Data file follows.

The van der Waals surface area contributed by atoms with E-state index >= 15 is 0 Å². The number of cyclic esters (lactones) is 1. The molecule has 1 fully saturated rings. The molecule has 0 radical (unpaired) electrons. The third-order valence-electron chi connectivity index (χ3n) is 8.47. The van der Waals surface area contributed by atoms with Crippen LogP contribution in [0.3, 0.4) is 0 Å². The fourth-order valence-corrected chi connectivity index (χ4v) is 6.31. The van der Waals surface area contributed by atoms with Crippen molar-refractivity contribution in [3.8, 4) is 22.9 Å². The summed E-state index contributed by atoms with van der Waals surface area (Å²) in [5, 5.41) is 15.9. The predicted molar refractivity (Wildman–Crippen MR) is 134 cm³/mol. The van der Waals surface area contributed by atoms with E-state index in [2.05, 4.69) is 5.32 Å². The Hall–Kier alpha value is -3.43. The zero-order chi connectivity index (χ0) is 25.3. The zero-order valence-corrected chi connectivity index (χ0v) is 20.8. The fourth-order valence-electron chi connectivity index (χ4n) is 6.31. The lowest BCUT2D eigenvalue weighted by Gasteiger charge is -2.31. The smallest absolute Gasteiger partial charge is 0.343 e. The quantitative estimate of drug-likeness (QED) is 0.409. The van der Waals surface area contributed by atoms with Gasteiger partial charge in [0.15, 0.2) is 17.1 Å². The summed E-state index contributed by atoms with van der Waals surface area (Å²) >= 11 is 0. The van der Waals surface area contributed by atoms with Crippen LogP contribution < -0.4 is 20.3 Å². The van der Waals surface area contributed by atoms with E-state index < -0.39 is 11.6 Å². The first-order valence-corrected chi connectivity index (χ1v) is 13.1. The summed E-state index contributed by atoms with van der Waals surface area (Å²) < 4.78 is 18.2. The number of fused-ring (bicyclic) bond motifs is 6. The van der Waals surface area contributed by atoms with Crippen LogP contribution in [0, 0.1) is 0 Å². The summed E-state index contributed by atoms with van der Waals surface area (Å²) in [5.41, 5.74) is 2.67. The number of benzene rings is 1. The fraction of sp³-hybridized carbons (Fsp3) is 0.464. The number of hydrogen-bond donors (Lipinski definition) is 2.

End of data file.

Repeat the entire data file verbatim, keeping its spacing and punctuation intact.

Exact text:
The van der Waals surface area contributed by atoms with E-state index >= 15 is 0 Å². The number of cyclic esters (lactones) is 1. The molecule has 1 fully saturated rings. The molecule has 0 radical (unpaired) electrons. The third-order valence-electron chi connectivity index (χ3n) is 8.47. The van der Waals surface area contributed by atoms with Crippen LogP contribution in [0.3, 0.4) is 0 Å². The fourth-order valence-corrected chi connectivity index (χ4v) is 6.31. The van der Waals surface area contributed by atoms with Crippen molar-refractivity contribution in [3.8, 4) is 22.9 Å². The summed E-state index contributed by atoms with van der Waals surface area (Å²) in [5, 5.41) is 15.9. The predicted molar refractivity (Wildman–Crippen MR) is 134 cm³/mol. The van der Waals surface area contributed by atoms with E-state index in [2.05, 4.69) is 5.32 Å². The Hall–Kier alpha value is -3.43. The zero-order chi connectivity index (χ0) is 25.3. The zero-order valence-corrected chi connectivity index (χ0v) is 20.8. The fourth-order valence-electron chi connectivity index (χ4n) is 6.31. The lowest BCUT2D eigenvalue weighted by Gasteiger charge is -2.31. The smallest absolute Gasteiger partial charge is 0.343 e. The quantitative estimate of drug-likeness (QED) is 0.409. The van der Waals surface area contributed by atoms with Gasteiger partial charge in [0.15, 0.2) is 17.1 Å². The summed E-state index contributed by atoms with van der Waals surface area (Å²) >= 11 is 0. The van der Waals surface area contributed by atoms with Crippen LogP contribution < -0.4 is 20.3 Å². The van der Waals surface area contributed by atoms with E-state index < -0.39 is 11.6 Å². The first-order valence-corrected chi connectivity index (χ1v) is 13.1. The summed E-state index contributed by atoms with van der Waals surface area (Å²) < 4.78 is 18.2. The number of fused-ring (bicyclic) bond motifs is 6. The van der Waals surface area contributed by atoms with Crippen LogP contribution in [0, 0.1) is 0 Å². The summed E-state index contributed by atoms with van der Waals surface area (Å²) in [5.41, 5.74) is 2.67. The number of benzene rings is 1. The fraction of sp³-hybridized carbons (Fsp3) is 0.464. The number of hydrogen-bond donors (Lipinski definition) is 2.